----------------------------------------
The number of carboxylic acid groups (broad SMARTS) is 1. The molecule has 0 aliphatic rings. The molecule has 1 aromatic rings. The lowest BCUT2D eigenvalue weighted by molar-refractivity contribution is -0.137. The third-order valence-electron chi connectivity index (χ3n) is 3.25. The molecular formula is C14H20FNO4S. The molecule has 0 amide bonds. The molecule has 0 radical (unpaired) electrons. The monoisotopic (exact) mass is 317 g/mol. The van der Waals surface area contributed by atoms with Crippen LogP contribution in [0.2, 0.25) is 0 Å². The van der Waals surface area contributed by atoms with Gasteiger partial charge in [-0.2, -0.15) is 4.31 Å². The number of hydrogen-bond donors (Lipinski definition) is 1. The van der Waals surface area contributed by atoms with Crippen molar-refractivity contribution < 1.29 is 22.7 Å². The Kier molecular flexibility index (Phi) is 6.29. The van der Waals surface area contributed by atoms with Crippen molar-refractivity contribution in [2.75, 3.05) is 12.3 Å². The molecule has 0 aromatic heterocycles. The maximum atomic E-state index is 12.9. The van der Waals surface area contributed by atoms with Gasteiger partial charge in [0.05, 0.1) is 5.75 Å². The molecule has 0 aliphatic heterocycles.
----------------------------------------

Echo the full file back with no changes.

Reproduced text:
The number of carboxylic acid groups (broad SMARTS) is 1. The molecule has 0 aliphatic rings. The molecule has 1 aromatic rings. The lowest BCUT2D eigenvalue weighted by molar-refractivity contribution is -0.137. The third-order valence-electron chi connectivity index (χ3n) is 3.25. The molecular formula is C14H20FNO4S. The molecule has 0 amide bonds. The molecule has 0 radical (unpaired) electrons. The monoisotopic (exact) mass is 317 g/mol. The van der Waals surface area contributed by atoms with Crippen LogP contribution in [0.2, 0.25) is 0 Å². The van der Waals surface area contributed by atoms with Gasteiger partial charge in [-0.2, -0.15) is 4.31 Å². The number of hydrogen-bond donors (Lipinski definition) is 1. The van der Waals surface area contributed by atoms with Crippen molar-refractivity contribution < 1.29 is 22.7 Å². The Kier molecular flexibility index (Phi) is 6.29. The van der Waals surface area contributed by atoms with Crippen molar-refractivity contribution in [2.75, 3.05) is 12.3 Å². The molecule has 0 aromatic heterocycles. The maximum atomic E-state index is 12.9. The van der Waals surface area contributed by atoms with Gasteiger partial charge in [0.05, 0.1) is 5.75 Å². The molecule has 0 aliphatic heterocycles.